On April 8th 2014, Microsoft will end support for its decade-old Windows XP. This means, you will no longer receive security updates, fixes or online technical support for PCs still running Windows XP SP3 and Office 2003. The security and privacy implications of this event could have significant impacts on your business, so if you’re running either of these products you should plan to take action soon.
As a precaution, we would recommend all our clients to consider upgrading to the latest supported operating systems such as Windows 7 or Windows 8.1. Customers migrating to these platforms will benefit from enhanced security, broad device choice for a mobile workforce and higher user productivity.
Why upgrade now?
No support: Microsoft support, including online and phone-based technical support, will end. As a result both Jaytag and any other IT support company will not be able to properly support Windows XP.
Security Risks: Critical security updates will stop, making machines much more vulnerable to viruses. Hackers are waiting to take advantage of this insecurity. If your computer gets a virus your machine will not only not perform properly – it may shut down entirely. Moreover, you are at risk for losing files and having your personal and business information stolen. Anti-virus software will also not be able to fully protect you once Windows XP itself is unsupported.
Compliance: Businesses that are governed by regulatory obligations may find that they are no longer able to satisfy compliance requirements e.g. PCI compliance.
Hardware Manufacturer support: PC hardware manufacturers will stop supporting the above mentioned operating system. This will also mean that drivers required won’t be available anymore. E.g. a new HP printer won’t have drivers for the above operating system.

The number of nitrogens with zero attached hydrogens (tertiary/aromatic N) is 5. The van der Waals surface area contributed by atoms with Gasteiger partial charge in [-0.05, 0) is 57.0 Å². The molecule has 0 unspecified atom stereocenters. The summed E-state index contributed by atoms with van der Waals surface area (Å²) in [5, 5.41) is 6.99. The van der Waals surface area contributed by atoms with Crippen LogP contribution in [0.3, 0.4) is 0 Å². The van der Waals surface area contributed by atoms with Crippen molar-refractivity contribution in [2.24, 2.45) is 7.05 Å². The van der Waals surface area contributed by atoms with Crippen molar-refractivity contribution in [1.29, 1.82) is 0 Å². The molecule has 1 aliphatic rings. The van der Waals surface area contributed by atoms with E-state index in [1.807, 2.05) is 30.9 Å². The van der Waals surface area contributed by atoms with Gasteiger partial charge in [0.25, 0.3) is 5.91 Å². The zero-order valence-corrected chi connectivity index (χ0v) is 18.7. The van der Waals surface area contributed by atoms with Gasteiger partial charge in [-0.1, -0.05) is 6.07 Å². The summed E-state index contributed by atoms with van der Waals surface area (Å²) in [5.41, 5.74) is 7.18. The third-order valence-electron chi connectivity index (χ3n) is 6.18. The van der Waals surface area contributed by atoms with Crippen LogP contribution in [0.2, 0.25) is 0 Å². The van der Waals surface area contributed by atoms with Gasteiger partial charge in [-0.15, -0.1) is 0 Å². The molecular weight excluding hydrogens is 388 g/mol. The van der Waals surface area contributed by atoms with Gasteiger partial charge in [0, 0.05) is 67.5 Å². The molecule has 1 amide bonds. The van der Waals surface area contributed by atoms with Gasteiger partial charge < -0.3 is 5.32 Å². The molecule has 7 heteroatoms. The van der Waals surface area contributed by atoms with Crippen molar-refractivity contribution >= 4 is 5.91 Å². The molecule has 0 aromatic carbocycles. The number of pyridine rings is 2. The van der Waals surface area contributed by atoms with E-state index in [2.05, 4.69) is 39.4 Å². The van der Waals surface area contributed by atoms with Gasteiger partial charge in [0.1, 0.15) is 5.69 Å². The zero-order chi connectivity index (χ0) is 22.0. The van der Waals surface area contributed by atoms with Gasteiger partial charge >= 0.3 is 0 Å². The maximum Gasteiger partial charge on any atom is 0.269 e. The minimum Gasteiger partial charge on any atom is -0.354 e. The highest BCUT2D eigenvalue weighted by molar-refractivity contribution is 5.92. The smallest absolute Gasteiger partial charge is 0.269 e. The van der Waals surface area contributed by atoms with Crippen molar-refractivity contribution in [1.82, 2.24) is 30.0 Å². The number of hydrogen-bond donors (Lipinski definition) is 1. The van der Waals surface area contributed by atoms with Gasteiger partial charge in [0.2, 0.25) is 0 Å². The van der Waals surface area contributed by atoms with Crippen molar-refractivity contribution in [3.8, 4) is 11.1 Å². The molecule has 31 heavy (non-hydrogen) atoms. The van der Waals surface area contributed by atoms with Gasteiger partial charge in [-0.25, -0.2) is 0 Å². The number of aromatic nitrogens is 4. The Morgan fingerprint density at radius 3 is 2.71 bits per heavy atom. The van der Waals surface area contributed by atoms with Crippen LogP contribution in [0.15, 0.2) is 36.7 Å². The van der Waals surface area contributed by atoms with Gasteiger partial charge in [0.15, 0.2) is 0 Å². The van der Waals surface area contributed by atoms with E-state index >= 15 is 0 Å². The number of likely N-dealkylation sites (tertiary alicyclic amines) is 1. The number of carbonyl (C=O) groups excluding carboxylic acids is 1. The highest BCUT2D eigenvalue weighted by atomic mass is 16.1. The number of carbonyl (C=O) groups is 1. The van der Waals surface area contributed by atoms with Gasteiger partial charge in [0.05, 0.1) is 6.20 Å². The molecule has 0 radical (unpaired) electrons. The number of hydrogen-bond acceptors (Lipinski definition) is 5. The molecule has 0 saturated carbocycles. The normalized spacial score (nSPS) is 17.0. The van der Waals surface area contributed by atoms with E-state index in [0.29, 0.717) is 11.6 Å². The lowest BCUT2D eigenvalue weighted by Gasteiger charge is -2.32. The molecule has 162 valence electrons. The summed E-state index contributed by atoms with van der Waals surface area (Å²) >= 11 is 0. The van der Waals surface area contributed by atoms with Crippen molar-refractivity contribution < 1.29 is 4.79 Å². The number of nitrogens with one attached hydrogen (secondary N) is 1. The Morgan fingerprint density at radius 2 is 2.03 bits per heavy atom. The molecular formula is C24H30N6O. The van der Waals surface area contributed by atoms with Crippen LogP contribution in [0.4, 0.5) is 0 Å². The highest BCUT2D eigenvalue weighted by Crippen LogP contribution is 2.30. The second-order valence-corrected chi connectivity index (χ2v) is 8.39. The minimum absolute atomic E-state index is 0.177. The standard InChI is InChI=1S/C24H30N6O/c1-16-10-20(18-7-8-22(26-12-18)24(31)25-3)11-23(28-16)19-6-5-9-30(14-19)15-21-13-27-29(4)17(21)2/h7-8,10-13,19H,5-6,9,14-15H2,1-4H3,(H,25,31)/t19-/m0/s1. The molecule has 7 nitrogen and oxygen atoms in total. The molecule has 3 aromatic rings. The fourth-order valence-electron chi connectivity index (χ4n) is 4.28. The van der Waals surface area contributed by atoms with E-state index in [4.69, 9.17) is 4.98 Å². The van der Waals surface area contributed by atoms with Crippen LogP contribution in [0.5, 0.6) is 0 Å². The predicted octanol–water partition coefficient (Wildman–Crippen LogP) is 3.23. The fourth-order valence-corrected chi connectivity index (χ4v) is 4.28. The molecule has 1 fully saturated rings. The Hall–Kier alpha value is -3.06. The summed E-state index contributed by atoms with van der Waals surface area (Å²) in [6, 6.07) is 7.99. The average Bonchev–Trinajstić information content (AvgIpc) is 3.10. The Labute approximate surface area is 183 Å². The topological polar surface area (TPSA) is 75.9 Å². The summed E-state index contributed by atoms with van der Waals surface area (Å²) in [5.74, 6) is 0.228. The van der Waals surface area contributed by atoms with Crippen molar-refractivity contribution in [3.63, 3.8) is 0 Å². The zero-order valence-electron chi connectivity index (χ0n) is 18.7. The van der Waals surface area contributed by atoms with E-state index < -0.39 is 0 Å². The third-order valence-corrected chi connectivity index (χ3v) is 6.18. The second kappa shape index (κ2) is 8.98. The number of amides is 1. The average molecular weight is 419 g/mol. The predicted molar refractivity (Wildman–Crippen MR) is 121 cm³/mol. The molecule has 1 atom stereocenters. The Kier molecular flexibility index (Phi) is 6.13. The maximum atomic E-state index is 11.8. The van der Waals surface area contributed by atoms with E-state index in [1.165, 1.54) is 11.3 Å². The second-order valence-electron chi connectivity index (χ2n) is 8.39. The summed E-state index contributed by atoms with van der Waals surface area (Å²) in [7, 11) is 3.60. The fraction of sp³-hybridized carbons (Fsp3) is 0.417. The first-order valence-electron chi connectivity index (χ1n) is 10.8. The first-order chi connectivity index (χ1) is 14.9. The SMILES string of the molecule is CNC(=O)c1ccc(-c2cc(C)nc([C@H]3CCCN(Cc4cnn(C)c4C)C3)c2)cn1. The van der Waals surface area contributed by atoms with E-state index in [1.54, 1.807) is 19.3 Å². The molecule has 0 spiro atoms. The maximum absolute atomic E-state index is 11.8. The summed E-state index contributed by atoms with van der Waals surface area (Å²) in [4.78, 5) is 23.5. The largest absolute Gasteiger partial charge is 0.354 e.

Old technology: Windows XP was released 12 years ago, and was replaced by Windows 7 in 2009. It does not support HTML5 or the newest version of Internet Explorer nor does it support many modern hardware devices such as USB 3.0.
If you have any concerns regarding your systems, please do contact us to discuss the options that are available to you.
I wrote previously about corrupt PST files. The first you may know about it may be an error message like this:
Unable to expand the folder. The set of folders could not be opened. Errors could have been detected in the file drive:Documents and SettingsuserLocal SettingsApplication DataMicrosoftOutlookOutlook.pst. Quit all mail-enabled applications, and then use the Inbox Repair Tool.
Thankfully, Microsoft provide a PST repair tool for just this occurance:
Sometimes, you may find that you wish to move or backup the PST archive files you have created in Microsoft Outlook. In this walkthrough, we show you how to find these files so they may be copied, moved or backed up.
In this walkthrough, I’ve used Outlook 2003, however the process is similar for all versions of Outlook.
Open Microsoft Outlook
Right-Click on your ‘Personal Folders’ file (note, this may be called Archive or similar) and select Properties
Click the ‘Advanced’ button
The red highlighted area in the below image shows where the file is located on your computer.
Note this location down.
Close Microsoft Outlook.
Open Windows Explorer or ‘My Computer’ and browse to the location of the file that we noted above.
You should see a window similar to the below image:
Copy the ‘PST’ files (such as outlook.pst in the above image) to your preferred location. This may take some time if the file(s) are large.
Repeat the above for any additional PST files.
If you no longer wish to use the PST file in Outlook, right click the folder (in the Outlook folder list) and select ‘close’
WARNING! There are a couple of points to note. Firstly, that PST files are susceptable to corruption. In our experience, the larger the PST file, the more likely the corruption. It’s important therefore to make regular backups.
Secondly, PST files have size limits:
Outlook 97 to Outlook 2003
Starting with Microsoft Outlook 97 the Personal Storage file is encoded in a format with a maximum file size of 2 GB. If the file exceeds this size it will become corrupted. This format is supported by Microsoft Outlook 97, Outlook 98, Outlook 2000, Outlook 2002, and Outlook 2003.
From Outlook 2003 onward, the Personal Storage file is encoded in a new format. It allows a user-definable maximum file size up to 33TB that exceeds the previous limit of 2GB. This format is supported by Microsoft Outlook 2003 and Outlook 2007. A file that is created in the personal folders format in Outlook 2003 or Microsoft Office Outlook 2007 is not compatible with earlier versions of Microsoft Outlook and cannot be opened by using those older versions.